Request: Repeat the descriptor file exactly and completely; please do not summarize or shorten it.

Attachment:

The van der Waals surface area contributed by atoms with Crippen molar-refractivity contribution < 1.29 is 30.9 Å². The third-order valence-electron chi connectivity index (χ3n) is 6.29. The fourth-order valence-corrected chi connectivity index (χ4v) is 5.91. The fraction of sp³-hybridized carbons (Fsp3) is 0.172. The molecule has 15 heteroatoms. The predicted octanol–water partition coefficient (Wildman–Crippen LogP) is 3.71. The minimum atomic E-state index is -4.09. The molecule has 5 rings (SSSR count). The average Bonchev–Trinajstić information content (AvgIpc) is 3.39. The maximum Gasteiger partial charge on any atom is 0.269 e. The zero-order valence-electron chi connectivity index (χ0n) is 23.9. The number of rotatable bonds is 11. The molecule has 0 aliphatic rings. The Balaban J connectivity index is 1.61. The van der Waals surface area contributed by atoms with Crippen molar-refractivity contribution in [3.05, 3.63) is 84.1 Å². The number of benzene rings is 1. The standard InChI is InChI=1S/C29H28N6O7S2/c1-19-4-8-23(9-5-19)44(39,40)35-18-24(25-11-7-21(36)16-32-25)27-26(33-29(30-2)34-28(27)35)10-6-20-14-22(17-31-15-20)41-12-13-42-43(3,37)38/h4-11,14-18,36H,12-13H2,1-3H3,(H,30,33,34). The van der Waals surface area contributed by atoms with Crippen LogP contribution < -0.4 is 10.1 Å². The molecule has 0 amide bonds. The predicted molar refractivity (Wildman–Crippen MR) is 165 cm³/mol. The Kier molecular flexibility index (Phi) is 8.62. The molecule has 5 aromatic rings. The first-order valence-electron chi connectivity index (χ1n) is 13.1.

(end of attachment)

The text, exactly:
The van der Waals surface area contributed by atoms with Crippen molar-refractivity contribution < 1.29 is 30.9 Å². The third-order valence-electron chi connectivity index (χ3n) is 6.29. The fourth-order valence-corrected chi connectivity index (χ4v) is 5.91. The fraction of sp³-hybridized carbons (Fsp3) is 0.172. The molecule has 15 heteroatoms. The predicted octanol–water partition coefficient (Wildman–Crippen LogP) is 3.71. The minimum atomic E-state index is -4.09. The molecule has 5 rings (SSSR count). The average Bonchev–Trinajstić information content (AvgIpc) is 3.39. The maximum Gasteiger partial charge on any atom is 0.269 e. The zero-order valence-electron chi connectivity index (χ0n) is 23.9. The number of rotatable bonds is 11. The molecule has 0 aliphatic rings. The Balaban J connectivity index is 1.61. The van der Waals surface area contributed by atoms with Crippen molar-refractivity contribution in [3.05, 3.63) is 84.1 Å². The number of benzene rings is 1. The standard InChI is InChI=1S/C29H28N6O7S2/c1-19-4-8-23(9-5-19)44(39,40)35-18-24(25-11-7-21(36)16-32-25)27-26(33-29(30-2)34-28(27)35)10-6-20-14-22(17-31-15-20)41-12-13-42-43(3,37)38/h4-11,14-18,36H,12-13H2,1-3H3,(H,30,33,34). The van der Waals surface area contributed by atoms with Crippen LogP contribution < -0.4 is 10.1 Å². The molecule has 0 amide bonds. The predicted molar refractivity (Wildman–Crippen MR) is 165 cm³/mol. The Kier molecular flexibility index (Phi) is 8.62. The molecule has 5 aromatic rings. The first-order valence-electron chi connectivity index (χ1n) is 13.1.